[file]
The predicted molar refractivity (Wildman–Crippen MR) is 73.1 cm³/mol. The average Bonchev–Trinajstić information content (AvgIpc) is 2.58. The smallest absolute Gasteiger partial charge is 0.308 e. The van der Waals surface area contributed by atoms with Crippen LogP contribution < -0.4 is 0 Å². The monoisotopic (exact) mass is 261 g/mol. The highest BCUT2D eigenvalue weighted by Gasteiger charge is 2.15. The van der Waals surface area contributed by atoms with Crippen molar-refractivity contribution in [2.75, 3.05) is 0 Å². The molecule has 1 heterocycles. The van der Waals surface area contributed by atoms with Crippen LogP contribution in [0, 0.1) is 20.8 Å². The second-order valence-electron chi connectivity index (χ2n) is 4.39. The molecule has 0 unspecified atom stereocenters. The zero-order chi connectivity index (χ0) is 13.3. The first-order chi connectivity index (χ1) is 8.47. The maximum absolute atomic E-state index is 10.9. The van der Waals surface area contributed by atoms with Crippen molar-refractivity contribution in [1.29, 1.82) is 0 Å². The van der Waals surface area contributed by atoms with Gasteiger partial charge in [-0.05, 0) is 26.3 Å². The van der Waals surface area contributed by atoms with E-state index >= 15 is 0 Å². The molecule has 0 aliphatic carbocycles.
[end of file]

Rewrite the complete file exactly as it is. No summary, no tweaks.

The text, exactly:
The predicted molar refractivity (Wildman–Crippen MR) is 73.1 cm³/mol. The average Bonchev–Trinajstić information content (AvgIpc) is 2.58. The smallest absolute Gasteiger partial charge is 0.308 e. The van der Waals surface area contributed by atoms with Crippen LogP contribution < -0.4 is 0 Å². The monoisotopic (exact) mass is 261 g/mol. The highest BCUT2D eigenvalue weighted by Gasteiger charge is 2.15. The van der Waals surface area contributed by atoms with Crippen molar-refractivity contribution in [2.75, 3.05) is 0 Å². The molecule has 1 heterocycles. The van der Waals surface area contributed by atoms with Crippen LogP contribution in [0, 0.1) is 20.8 Å². The second-order valence-electron chi connectivity index (χ2n) is 4.39. The molecule has 0 unspecified atom stereocenters. The zero-order chi connectivity index (χ0) is 13.3. The first-order chi connectivity index (χ1) is 8.47. The maximum absolute atomic E-state index is 10.9. The van der Waals surface area contributed by atoms with Crippen molar-refractivity contribution in [1.29, 1.82) is 0 Å². The van der Waals surface area contributed by atoms with Gasteiger partial charge in [-0.05, 0) is 26.3 Å². The van der Waals surface area contributed by atoms with E-state index >= 15 is 0 Å². The molecule has 0 aliphatic carbocycles.